Figure 2: 42-year-old man with isolated left-hand duplicated thumb. Clinical photo of the left hand (a) side view shows pre-axial polydactyly, (b) front view shows the extra digit is mildly hypoplastic, has flexion deformity of interphalangeal joint (black arrow), and hyperextension of metacarpophalangeal joint (dotted arrow) (swan neck deformity). Ulnar-side thumb has flexion deformity of interphalangeal and metacarpophalangeal joints (white arrow).

Plain radiographs showed duplicated phalanges with bifid first metacarpal [Figure 3]. The extra thumb had proximal and distal phalanges which indicated Type V polydactyly, according to Wassel's classification. The swan neck deformity observed showed hyperextension of metacarpophalangeal joint and flexion deformity of interphalangeal joint. This thumb articulated with the first metacarpal at the mid-level of the metacarpal. Ulnar-side thumb was articulated with the metacarpal head. This thumb had flexion deformity of interphalangeal and metacarpophalangeal joints; therefore, the phalanges of this thumb could not be evaluated sufficiently with plain radiographs. Thus, CT examination was performed to show the phalanges and joints of the thumbs in detail.

Figure 3: 42-year-old man with isolated left-hand duplicated thumb. Plain radiographic image shows duplicated phalanges with bifid first metacarpal. Swan neck deformity is observed as hyperextension of metacarpophalangeal joint (white arrow) and flexion deformity of interphalangeal joint (dotted arrow). Ulnar-side thumb is articulated with the metacarpal head and has flexion deformity of interphalangeal and metacarpophalangeal joints (arrowhead).

CT of the left hand was obtained to demonstrate the articulations of the duplicate thumb in detail. The joints of the radial-side thumb (extra thumb) were best visualized on the coronal reformatted CT images and the joints of the other thumb were best visualized on the axial CT images. Radial-side thumb articulated with the first metacarpal at the mid-level of the metacarpal. A sesamoid bone adjacent to the metacarpophalangeal joint of radial-side thumb was observed on the axial and coronal reformatted CT images [Figure 4]. The other thumb articulated with the metacarpal head. Ulnar-sided thumb had two phalanges. Two phalanges and metacarpal with the joints were best observed on the axial CT images. Three-dimensional (3D) reformatted CT images showed the general view of the articulations and abnormal bones [Figure 5]. The flexor pollicis longus and extensor pollicis longus tendons diverged distally. Ulnar- and radial-side flexor pollicis longus tendons inserted into the palmar aspects of the distal phalanges as seen on the coronal multiplanar reformatted and axial CT images [Figure 6]. Transverse interconnecting fibers were observed between the radial- and ulnar-side flexor pollicis longus tendons [Figure 6]. Ulnar- and radial-side extensor pollicis longus tendons inserted into the dorsal aspects of the distal phalanges. Abductor pollicis brevis intrinsic muscle inserted into radial aspect of the proximal phalanx of radial-side thumb [Figure 6]. Opponens pollicis muscle connected to the radial aspect of the first metacarpal and the base of the proximal phalanx of the radial-side thumb. Adductor pollicis muscles connected to the base of the proximal phalanx of ulnar-side thumb.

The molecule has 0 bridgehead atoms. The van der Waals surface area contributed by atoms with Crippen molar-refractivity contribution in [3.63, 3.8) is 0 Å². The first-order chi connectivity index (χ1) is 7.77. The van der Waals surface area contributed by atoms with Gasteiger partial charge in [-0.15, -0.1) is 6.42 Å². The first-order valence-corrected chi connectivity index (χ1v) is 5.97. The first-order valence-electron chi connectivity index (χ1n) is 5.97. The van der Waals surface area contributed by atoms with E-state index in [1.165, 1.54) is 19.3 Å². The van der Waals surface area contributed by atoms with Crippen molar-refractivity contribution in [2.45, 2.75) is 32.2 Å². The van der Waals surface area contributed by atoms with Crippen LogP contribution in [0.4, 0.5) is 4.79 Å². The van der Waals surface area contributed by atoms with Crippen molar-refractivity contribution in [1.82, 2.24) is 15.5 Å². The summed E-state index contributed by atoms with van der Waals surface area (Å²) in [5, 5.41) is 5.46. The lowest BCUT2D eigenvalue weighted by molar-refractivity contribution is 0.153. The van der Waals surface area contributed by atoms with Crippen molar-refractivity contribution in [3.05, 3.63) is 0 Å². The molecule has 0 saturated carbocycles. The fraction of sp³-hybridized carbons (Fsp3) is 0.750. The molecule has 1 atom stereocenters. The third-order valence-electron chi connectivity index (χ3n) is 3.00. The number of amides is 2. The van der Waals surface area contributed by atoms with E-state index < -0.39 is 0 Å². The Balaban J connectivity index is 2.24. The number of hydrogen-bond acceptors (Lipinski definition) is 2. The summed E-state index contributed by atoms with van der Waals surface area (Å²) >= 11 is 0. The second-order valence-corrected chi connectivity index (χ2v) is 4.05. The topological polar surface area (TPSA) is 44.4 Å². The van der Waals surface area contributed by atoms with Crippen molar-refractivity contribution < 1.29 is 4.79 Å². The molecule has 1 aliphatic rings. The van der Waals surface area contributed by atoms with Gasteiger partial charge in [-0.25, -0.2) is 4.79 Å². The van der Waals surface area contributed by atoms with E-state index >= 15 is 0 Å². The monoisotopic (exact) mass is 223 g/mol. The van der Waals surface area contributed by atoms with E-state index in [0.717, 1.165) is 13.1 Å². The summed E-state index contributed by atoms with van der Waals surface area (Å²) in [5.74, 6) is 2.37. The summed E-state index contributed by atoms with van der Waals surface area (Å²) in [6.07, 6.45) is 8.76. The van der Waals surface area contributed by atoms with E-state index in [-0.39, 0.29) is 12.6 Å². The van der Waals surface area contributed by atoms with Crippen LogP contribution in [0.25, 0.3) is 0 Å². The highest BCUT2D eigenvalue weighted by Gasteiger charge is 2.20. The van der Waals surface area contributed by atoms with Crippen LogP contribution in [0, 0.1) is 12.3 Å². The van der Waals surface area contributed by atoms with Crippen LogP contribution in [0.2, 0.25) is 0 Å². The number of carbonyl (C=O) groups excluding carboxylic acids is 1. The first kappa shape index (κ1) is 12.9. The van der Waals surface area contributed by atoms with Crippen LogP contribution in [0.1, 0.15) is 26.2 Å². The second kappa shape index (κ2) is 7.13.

Figure 4: 42-year-old man with isolated left-hand duplicated thumb. (a and b) Coronal reformatted consecutive CT images show the proximal (p) and distal (d) phalanges of the radial thumb. A sesamoid bone (s) is also observed. (b) CT image shows swan neck deformity as hyperextensionof metacarpophalangeal joint (dotted arrow) and flexion deformity of interphalangeal joint (arrow). (c) CT image shows the proximal phalanx articulates with the first metacarpal (arrow). (d) CT image shows the articulation between proximal phalanx and first metacarpal (arrow). M = First metacarpal, P = Proximal phalanx, D = Distal phalanx, PP = Proximal phalanx of the ulnar-sided thumb, S = Sesamoid bone.
Figure 5: 42-year-old man with isolated left-hand duplicated thumb. (a) Three-dimensional reformatted CT images show the articulations of radial-side and ulnar-side thumbs. The radial-side thumb has hyperextension of metacarpophalangeal joint (white arrow) and flexion deformity of interphalangeal joint (dotted arrow). (b) Ulnar-side thumb has flexion deformity of interphalangeal and metacarpophalangeal joints (arrowhead).
Figure 6: 42-year-old man with isolated left-hand duplicated thumb. (a) Coronal reformatted CT image shows transverse interconnecting fibers (thin arrow) between the radial-side (double thick arrows) and ulnar-side (open arrow) flexor tendons. (b) Coronal reformatted consecutive CT image shows the flexor pollicis longus tendon (black asterisk) diverged distally. Abductor pollicis brevis (white asterisk) muscle is seen inserted into radial aspect of the proximal phalanx (thick arrow) of the radial-side thumb.